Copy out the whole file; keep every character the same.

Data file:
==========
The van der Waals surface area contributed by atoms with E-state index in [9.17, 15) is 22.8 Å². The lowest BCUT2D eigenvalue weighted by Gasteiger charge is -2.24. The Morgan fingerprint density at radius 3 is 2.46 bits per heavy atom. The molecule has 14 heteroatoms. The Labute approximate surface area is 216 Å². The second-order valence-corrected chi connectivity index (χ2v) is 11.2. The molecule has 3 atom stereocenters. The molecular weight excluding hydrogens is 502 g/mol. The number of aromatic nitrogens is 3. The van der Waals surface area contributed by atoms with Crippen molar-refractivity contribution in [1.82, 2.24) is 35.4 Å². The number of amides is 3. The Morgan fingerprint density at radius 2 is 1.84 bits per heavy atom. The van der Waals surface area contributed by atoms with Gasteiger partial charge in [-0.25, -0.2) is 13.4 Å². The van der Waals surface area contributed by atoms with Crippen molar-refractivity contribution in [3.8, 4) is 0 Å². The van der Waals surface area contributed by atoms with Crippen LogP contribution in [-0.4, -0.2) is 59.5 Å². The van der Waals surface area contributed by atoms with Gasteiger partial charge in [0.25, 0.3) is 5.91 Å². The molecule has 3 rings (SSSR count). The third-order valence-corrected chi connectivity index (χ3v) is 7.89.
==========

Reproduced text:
The van der Waals surface area contributed by atoms with E-state index in [9.17, 15) is 22.8 Å². The lowest BCUT2D eigenvalue weighted by Gasteiger charge is -2.24. The Morgan fingerprint density at radius 3 is 2.46 bits per heavy atom. The molecule has 14 heteroatoms. The Labute approximate surface area is 216 Å². The second-order valence-corrected chi connectivity index (χ2v) is 11.2. The molecule has 3 atom stereocenters. The molecular weight excluding hydrogens is 502 g/mol. The number of aromatic nitrogens is 3. The van der Waals surface area contributed by atoms with Crippen molar-refractivity contribution in [1.82, 2.24) is 35.4 Å². The number of amides is 3. The Morgan fingerprint density at radius 2 is 1.84 bits per heavy atom. The van der Waals surface area contributed by atoms with Gasteiger partial charge in [-0.25, -0.2) is 13.4 Å². The van der Waals surface area contributed by atoms with Crippen molar-refractivity contribution in [3.8, 4) is 0 Å². The van der Waals surface area contributed by atoms with Crippen LogP contribution in [-0.4, -0.2) is 59.5 Å². The van der Waals surface area contributed by atoms with Gasteiger partial charge in [0.25, 0.3) is 5.91 Å². The molecule has 3 rings (SSSR count). The third-order valence-corrected chi connectivity index (χ3v) is 7.89.